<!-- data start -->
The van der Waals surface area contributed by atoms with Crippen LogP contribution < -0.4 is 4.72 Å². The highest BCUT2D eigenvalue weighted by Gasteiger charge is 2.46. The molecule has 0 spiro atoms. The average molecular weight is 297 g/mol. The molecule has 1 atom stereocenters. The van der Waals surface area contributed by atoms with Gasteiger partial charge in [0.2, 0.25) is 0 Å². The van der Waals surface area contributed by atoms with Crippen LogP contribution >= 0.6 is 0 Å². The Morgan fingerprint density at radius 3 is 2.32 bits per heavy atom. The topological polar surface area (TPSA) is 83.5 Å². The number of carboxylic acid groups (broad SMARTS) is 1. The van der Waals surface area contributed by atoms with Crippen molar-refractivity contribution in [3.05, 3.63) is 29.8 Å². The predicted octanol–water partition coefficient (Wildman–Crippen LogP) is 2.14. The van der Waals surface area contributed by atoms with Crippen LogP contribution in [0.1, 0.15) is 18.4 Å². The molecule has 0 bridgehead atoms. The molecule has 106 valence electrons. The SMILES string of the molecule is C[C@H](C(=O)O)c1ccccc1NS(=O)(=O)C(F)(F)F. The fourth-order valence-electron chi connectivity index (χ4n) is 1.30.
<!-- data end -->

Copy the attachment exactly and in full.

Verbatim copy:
The van der Waals surface area contributed by atoms with Crippen LogP contribution < -0.4 is 4.72 Å². The highest BCUT2D eigenvalue weighted by Gasteiger charge is 2.46. The molecule has 0 spiro atoms. The average molecular weight is 297 g/mol. The molecule has 1 atom stereocenters. The van der Waals surface area contributed by atoms with Gasteiger partial charge in [0.2, 0.25) is 0 Å². The van der Waals surface area contributed by atoms with Crippen LogP contribution >= 0.6 is 0 Å². The Morgan fingerprint density at radius 3 is 2.32 bits per heavy atom. The topological polar surface area (TPSA) is 83.5 Å². The number of carboxylic acid groups (broad SMARTS) is 1. The van der Waals surface area contributed by atoms with Crippen molar-refractivity contribution in [3.05, 3.63) is 29.8 Å². The predicted octanol–water partition coefficient (Wildman–Crippen LogP) is 2.14. The van der Waals surface area contributed by atoms with Crippen LogP contribution in [0.1, 0.15) is 18.4 Å². The molecule has 0 bridgehead atoms. The molecule has 106 valence electrons. The SMILES string of the molecule is C[C@H](C(=O)O)c1ccccc1NS(=O)(=O)C(F)(F)F. The fourth-order valence-electron chi connectivity index (χ4n) is 1.30.